Mitt Romney is in the news a lot for a man not running for president. The 2012 GOP nominee and former Massachusetts governor has attempted to make himself the face of the #NeverTrump movement. He made a blistering speech attacking Donald Trump and recorded robocalls for several candidates urging voters to unite against the Republican front-runner. Trump has responded by reminding voters (and the media) of Romney's failure to win in 2012 and the governor's numerous gaffes, including his infamous remark about how 47 percent of voters would never support Republicans. That particular gaffe highlights an important difference between 2012 and 2016, at least for Republicans.
Romney's attack on the 47 percent of taxpayers who don't pay income taxes did not come out of left field. Many Tea Party candidates, including Sarah Palin, had attacked that same group. There was some belief that everyone should pay at least some income taxes, so that voters could be reminded of the cost of government spending. If everyone has skin in the game, it would be easier to make a case for spending cuts. If you aren't paying for that additional spending, why would you back GOP candidates who want to slash it?
Like former Ways and Means Chair Dave Camp, Romney wanted a tax reform plan that was revenue neutral, but also accomplished Republican goals of cutting rates (particularly corporate tax rates). He wanted to highlight President Obama's irresponsible handling of the federal deficit and show that Republicans could improve the tax system, and even cut many people's taxes, by spreading the burden around. That isn't actually what Romney's plan did (his plan probably wouldn't have increased the percentage of people paying income taxes and it might have raised taxes on middle-income taxpayers), but he at least paid a great deal of lip service to the idea of not adding to the deficit.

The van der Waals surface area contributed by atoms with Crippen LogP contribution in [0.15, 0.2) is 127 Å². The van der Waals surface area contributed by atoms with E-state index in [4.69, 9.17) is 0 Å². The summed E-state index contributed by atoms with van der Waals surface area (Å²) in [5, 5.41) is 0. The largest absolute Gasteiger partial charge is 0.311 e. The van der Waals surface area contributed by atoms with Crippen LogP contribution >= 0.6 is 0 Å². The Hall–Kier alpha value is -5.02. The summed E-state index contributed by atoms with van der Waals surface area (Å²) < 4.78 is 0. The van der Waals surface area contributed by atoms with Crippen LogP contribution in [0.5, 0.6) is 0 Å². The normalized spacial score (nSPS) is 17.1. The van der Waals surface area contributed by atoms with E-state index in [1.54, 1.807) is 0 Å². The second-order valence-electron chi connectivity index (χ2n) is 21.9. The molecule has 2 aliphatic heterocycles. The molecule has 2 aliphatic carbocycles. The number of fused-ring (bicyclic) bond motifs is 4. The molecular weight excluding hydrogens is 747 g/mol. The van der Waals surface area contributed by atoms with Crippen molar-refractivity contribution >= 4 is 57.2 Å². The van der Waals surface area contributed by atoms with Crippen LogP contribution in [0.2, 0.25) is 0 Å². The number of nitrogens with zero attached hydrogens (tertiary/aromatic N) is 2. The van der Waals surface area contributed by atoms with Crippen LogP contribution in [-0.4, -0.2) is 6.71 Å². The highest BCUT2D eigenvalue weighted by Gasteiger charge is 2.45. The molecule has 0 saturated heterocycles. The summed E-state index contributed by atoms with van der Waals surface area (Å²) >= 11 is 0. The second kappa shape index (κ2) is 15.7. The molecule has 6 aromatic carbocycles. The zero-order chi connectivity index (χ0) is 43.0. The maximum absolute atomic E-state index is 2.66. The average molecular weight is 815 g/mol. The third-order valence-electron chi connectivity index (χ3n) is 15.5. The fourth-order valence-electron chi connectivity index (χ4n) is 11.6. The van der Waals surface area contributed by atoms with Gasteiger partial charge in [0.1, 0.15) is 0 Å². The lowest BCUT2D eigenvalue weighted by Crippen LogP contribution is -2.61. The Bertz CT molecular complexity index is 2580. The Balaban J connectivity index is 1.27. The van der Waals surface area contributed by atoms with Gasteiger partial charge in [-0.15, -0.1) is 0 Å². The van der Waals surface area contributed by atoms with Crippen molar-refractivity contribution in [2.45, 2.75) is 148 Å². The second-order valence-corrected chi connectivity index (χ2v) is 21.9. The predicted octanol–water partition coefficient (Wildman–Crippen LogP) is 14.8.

The Republican candidates of 2016 don't care about the deficit. Sen. Ted Cruz's plan might lose up to $19 trillion over 10 years. Sen. Marco Rubio would add $6.8 trillion to the debt over that same period. Trump is no better. His proposals might cost $9.5 trillion. Clearly no one among this group is struggling with revenue raisers the way Camp and Romney did.
Not caring about deficits has allowed today's candidates to not sweat over the 47 percent. Trump, Cruz, and Rubio want even fewer people to pay income taxes. This has fit with the Trump and Cruz populist themes (particularly Trump's appeal to those very angry about the state of government and the economy). The presidential candidates aren't alone in their newfound embrace of the 47 percent. House Speaker Paul Ryan is a major proponent of an expanded child credit, and other lawmakers have made more of an effort to emphasize the benefits of GOP tax policy to lower-income citizens.
Trump has made no secret of his disdain for Romney's campaign. And Romney's 47 percent remark did much more harm than good. But the context of the former governor's speech should be remembered. Unlike 2016's candidates, Romney was trying to push economic and tax policy that didn't add too much to the national debt, and made Democrats seem financially irresponsible. He also was trying to emulate Camp and draft a plan that at least had some chance of passing Congress.